Castel began his journey as a mature artist in Paris where he was exposed to artists such as Soutine, Modigliani and Rouault, was influenced by them and painted in the post-impressionist style. When he returned to Israel, he searched for his path as an Israeli and Jewish artist, until discovering the written letter as the source of inspiration. Later on Castel concentrated on the actual word during the period known as "halleluiah". When the hidden scrolls were discovered they had a deep affect on his art, and his works with the ancient Hebrew letter on the basalt background are reminiscent of the scrolls. The work titled "scroll and figures" displayed in the exhibition, is also made of basalt and clearly influenced by the scrolls discovered in the caves near the Dead Sea. Castel tore into the basalt, which is the basic Galilean soil on which he grew up in Safed and Tiberias and he joined this material to the ancient Hebrew letter that is thousands of years old.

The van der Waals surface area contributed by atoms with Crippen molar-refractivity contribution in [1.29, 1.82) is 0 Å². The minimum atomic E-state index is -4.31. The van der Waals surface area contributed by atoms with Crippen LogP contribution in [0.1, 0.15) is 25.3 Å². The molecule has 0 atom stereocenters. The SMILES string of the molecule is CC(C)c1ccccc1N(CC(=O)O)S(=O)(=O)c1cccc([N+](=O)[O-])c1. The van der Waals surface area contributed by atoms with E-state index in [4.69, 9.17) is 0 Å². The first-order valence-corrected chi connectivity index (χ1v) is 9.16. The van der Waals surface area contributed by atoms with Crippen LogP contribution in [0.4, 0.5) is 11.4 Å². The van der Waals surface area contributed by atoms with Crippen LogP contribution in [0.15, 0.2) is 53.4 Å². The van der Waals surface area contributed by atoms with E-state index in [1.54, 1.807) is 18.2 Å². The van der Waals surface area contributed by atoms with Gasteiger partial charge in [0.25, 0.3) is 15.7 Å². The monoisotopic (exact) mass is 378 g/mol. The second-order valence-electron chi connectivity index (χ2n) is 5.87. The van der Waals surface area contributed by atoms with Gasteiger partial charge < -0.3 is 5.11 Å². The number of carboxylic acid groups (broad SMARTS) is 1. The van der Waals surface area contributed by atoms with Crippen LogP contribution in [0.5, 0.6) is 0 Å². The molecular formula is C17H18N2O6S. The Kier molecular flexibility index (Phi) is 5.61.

"The Zeigermacher" (Shalom of Safed) and Lea of Jerusalem are two naive artists of different generations: the one lived in Safed as a watch maker (zeigermacher) and the other lives on the Golan heights. Both, each in their own style, create scenes based on Jewish writings. They present their personal interpretation of these textual sources, merging the painting with the Hebrew letter, in order to achieve naïve painting perfection, "Mordechai and the sons of Hamman" by the Zeigermacher is a description of a scene from the scroll of Esther. The work is constructed like a sort of film strip or comic strip. Lea of Jerusalem is displaying her work titled "A Jerusalem haggadah" which is a Passover haggadah that contains 68 silk screen prints. Each page of the haggada is independent and provides a personal perspective to the Passover story. Her intention is to convey to contemporary observers, as well as to future generations, a wonderful story accompanied by a richness of paintings, illustrated songs and prayers.